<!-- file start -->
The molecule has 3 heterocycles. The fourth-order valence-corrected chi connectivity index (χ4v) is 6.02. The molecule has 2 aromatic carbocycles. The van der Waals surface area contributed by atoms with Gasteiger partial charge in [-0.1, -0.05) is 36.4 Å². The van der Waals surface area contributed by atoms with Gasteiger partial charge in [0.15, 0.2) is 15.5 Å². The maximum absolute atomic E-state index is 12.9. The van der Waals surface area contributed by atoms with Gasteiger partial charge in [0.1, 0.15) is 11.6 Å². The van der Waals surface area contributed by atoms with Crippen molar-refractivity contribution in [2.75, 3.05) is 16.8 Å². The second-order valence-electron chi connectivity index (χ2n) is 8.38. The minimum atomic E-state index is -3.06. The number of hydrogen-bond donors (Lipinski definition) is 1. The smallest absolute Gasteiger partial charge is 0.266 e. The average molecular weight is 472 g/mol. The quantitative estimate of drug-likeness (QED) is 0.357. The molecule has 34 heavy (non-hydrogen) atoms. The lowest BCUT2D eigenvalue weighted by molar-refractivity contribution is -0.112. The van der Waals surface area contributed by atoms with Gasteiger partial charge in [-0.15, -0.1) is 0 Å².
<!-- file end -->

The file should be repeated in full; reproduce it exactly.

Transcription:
The molecule has 3 heterocycles. The fourth-order valence-corrected chi connectivity index (χ4v) is 6.02. The molecule has 2 aromatic carbocycles. The van der Waals surface area contributed by atoms with Gasteiger partial charge in [-0.1, -0.05) is 36.4 Å². The van der Waals surface area contributed by atoms with Gasteiger partial charge in [0.15, 0.2) is 15.5 Å². The maximum absolute atomic E-state index is 12.9. The van der Waals surface area contributed by atoms with Gasteiger partial charge in [0.1, 0.15) is 11.6 Å². The van der Waals surface area contributed by atoms with Crippen molar-refractivity contribution in [2.75, 3.05) is 16.8 Å². The second-order valence-electron chi connectivity index (χ2n) is 8.38. The minimum atomic E-state index is -3.06. The number of hydrogen-bond donors (Lipinski definition) is 1. The smallest absolute Gasteiger partial charge is 0.266 e. The average molecular weight is 472 g/mol. The quantitative estimate of drug-likeness (QED) is 0.357. The molecule has 34 heavy (non-hydrogen) atoms. The lowest BCUT2D eigenvalue weighted by molar-refractivity contribution is -0.112. The van der Waals surface area contributed by atoms with Gasteiger partial charge in [-0.15, -0.1) is 0 Å².